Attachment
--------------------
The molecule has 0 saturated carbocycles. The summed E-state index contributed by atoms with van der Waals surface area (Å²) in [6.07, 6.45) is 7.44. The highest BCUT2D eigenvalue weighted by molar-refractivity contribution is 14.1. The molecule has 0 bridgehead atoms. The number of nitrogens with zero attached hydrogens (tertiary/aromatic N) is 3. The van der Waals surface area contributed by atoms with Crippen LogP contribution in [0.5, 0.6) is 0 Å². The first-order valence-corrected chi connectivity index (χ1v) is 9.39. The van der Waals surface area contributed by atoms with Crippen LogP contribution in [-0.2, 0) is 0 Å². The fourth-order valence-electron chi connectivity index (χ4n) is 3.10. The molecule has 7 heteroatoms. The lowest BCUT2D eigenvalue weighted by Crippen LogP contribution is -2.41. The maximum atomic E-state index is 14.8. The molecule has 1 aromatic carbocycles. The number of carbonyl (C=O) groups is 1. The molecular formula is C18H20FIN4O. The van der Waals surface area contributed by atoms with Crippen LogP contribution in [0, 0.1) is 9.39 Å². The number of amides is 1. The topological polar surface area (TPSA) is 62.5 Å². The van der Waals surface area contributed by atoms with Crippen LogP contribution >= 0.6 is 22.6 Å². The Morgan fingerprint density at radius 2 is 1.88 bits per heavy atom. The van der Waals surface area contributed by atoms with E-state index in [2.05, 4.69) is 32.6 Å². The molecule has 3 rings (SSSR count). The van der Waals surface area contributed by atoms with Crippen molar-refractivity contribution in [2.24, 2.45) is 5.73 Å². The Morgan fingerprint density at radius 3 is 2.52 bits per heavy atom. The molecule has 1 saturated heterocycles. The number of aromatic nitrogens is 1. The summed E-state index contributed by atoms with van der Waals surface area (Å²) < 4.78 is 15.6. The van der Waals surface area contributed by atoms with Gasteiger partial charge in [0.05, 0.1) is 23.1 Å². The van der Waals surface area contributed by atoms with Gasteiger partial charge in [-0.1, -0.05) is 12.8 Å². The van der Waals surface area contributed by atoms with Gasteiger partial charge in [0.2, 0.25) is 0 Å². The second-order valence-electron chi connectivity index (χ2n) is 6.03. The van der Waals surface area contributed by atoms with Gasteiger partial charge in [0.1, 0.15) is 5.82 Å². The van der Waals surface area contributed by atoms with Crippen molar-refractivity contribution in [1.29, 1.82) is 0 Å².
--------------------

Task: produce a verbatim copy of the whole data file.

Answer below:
The molecule has 0 saturated carbocycles. The summed E-state index contributed by atoms with van der Waals surface area (Å²) in [6.07, 6.45) is 7.44. The highest BCUT2D eigenvalue weighted by molar-refractivity contribution is 14.1. The molecule has 0 bridgehead atoms. The number of nitrogens with zero attached hydrogens (tertiary/aromatic N) is 3. The van der Waals surface area contributed by atoms with Crippen LogP contribution in [0.5, 0.6) is 0 Å². The first-order valence-corrected chi connectivity index (χ1v) is 9.39. The van der Waals surface area contributed by atoms with Crippen LogP contribution in [-0.2, 0) is 0 Å². The fourth-order valence-electron chi connectivity index (χ4n) is 3.10. The molecule has 7 heteroatoms. The lowest BCUT2D eigenvalue weighted by Crippen LogP contribution is -2.41. The maximum atomic E-state index is 14.8. The molecule has 1 aromatic carbocycles. The number of carbonyl (C=O) groups is 1. The molecular formula is C18H20FIN4O. The van der Waals surface area contributed by atoms with Crippen LogP contribution in [0, 0.1) is 9.39 Å². The number of amides is 1. The topological polar surface area (TPSA) is 62.5 Å². The van der Waals surface area contributed by atoms with Crippen LogP contribution >= 0.6 is 22.6 Å². The Morgan fingerprint density at radius 2 is 1.88 bits per heavy atom. The van der Waals surface area contributed by atoms with E-state index in [2.05, 4.69) is 32.6 Å². The molecule has 3 rings (SSSR count). The van der Waals surface area contributed by atoms with Crippen molar-refractivity contribution in [2.24, 2.45) is 5.73 Å². The Morgan fingerprint density at radius 3 is 2.52 bits per heavy atom. The molecule has 1 saturated heterocycles. The number of aromatic nitrogens is 1. The summed E-state index contributed by atoms with van der Waals surface area (Å²) < 4.78 is 15.6. The van der Waals surface area contributed by atoms with Gasteiger partial charge in [0.05, 0.1) is 23.1 Å². The van der Waals surface area contributed by atoms with Gasteiger partial charge in [-0.1, -0.05) is 12.8 Å². The van der Waals surface area contributed by atoms with Gasteiger partial charge in [0.2, 0.25) is 0 Å². The second-order valence-electron chi connectivity index (χ2n) is 6.03. The van der Waals surface area contributed by atoms with Gasteiger partial charge in [0.1, 0.15) is 5.82 Å². The van der Waals surface area contributed by atoms with Crippen molar-refractivity contribution in [1.29, 1.82) is 0 Å².